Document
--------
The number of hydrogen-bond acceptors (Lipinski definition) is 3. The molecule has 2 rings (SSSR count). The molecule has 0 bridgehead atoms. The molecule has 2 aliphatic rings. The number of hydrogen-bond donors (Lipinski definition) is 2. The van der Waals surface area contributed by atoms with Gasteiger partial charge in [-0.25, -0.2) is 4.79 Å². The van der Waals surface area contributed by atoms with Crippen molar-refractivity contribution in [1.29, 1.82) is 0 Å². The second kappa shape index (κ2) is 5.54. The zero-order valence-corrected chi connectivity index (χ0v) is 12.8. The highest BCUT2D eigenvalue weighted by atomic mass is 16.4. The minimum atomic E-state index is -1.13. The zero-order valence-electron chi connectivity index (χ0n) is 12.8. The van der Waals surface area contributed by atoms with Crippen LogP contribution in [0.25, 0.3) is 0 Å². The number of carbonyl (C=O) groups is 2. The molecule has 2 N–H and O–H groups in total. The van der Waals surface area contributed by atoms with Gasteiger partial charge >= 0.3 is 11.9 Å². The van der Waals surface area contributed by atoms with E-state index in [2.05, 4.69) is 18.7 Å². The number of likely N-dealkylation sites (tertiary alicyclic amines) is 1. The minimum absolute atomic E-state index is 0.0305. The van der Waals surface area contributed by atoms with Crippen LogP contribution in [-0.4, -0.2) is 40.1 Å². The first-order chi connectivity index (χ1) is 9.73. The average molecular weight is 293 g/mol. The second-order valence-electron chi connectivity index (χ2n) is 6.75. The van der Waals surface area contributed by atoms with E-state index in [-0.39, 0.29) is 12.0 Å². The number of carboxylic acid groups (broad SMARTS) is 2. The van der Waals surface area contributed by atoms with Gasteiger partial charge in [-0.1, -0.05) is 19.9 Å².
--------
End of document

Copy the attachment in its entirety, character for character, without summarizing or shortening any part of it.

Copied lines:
The number of hydrogen-bond acceptors (Lipinski definition) is 3. The molecule has 2 rings (SSSR count). The molecule has 0 bridgehead atoms. The molecule has 2 aliphatic rings. The number of hydrogen-bond donors (Lipinski definition) is 2. The van der Waals surface area contributed by atoms with Gasteiger partial charge in [-0.25, -0.2) is 4.79 Å². The van der Waals surface area contributed by atoms with Crippen molar-refractivity contribution in [1.29, 1.82) is 0 Å². The second kappa shape index (κ2) is 5.54. The zero-order valence-corrected chi connectivity index (χ0v) is 12.8. The highest BCUT2D eigenvalue weighted by atomic mass is 16.4. The minimum atomic E-state index is -1.13. The zero-order valence-electron chi connectivity index (χ0n) is 12.8. The van der Waals surface area contributed by atoms with Crippen LogP contribution in [0.25, 0.3) is 0 Å². The number of carbonyl (C=O) groups is 2. The molecule has 2 N–H and O–H groups in total. The van der Waals surface area contributed by atoms with Gasteiger partial charge >= 0.3 is 11.9 Å². The van der Waals surface area contributed by atoms with E-state index in [2.05, 4.69) is 18.7 Å². The number of likely N-dealkylation sites (tertiary alicyclic amines) is 1. The minimum absolute atomic E-state index is 0.0305. The van der Waals surface area contributed by atoms with Crippen LogP contribution in [-0.4, -0.2) is 40.1 Å². The first-order chi connectivity index (χ1) is 9.73. The average molecular weight is 293 g/mol. The second-order valence-electron chi connectivity index (χ2n) is 6.75. The van der Waals surface area contributed by atoms with E-state index in [-0.39, 0.29) is 12.0 Å². The number of carboxylic acid groups (broad SMARTS) is 2. The van der Waals surface area contributed by atoms with Gasteiger partial charge in [-0.1, -0.05) is 19.9 Å².